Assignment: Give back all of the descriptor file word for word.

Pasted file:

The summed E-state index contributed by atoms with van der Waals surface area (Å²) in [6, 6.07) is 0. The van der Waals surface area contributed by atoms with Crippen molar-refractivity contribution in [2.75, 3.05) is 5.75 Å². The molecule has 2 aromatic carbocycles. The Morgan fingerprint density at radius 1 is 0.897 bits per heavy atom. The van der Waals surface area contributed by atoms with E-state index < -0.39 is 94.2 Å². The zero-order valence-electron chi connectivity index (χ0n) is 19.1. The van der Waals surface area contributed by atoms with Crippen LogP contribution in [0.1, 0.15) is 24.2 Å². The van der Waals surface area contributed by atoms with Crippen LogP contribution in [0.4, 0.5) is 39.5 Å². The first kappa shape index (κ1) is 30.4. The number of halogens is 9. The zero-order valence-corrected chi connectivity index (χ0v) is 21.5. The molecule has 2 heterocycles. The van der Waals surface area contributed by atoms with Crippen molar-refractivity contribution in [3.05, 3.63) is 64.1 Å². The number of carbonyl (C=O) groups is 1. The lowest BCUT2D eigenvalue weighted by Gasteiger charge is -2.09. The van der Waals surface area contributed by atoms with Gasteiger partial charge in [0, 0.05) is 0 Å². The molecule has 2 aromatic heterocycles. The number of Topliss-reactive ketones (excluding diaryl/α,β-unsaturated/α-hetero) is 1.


The summed E-state index contributed by atoms with van der Waals surface area (Å²) in [6, 6.07) is 0. The van der Waals surface area contributed by atoms with Crippen molar-refractivity contribution in [2.75, 3.05) is 5.75 Å². The molecule has 2 aromatic carbocycles. The Morgan fingerprint density at radius 1 is 0.897 bits per heavy atom. The van der Waals surface area contributed by atoms with E-state index < -0.39 is 94.2 Å². The zero-order valence-electron chi connectivity index (χ0n) is 19.1. The van der Waals surface area contributed by atoms with Crippen LogP contribution in [0.1, 0.15) is 24.2 Å². The van der Waals surface area contributed by atoms with Crippen LogP contribution in [0.4, 0.5) is 39.5 Å². The first kappa shape index (κ1) is 30.4. The number of halogens is 9. The zero-order valence-corrected chi connectivity index (χ0v) is 21.5. The molecule has 2 heterocycles. The van der Waals surface area contributed by atoms with Crippen molar-refractivity contribution in [3.05, 3.63) is 64.1 Å². The number of carbonyl (C=O) groups is 1. The lowest BCUT2D eigenvalue weighted by Gasteiger charge is -2.09. The van der Waals surface area contributed by atoms with Gasteiger partial charge in [0, 0.05) is 0 Å². The molecule has 2 aromatic heterocycles. The number of Topliss-reactive ketones (excluding diaryl/α,β-unsaturated/α-hetero) is 1.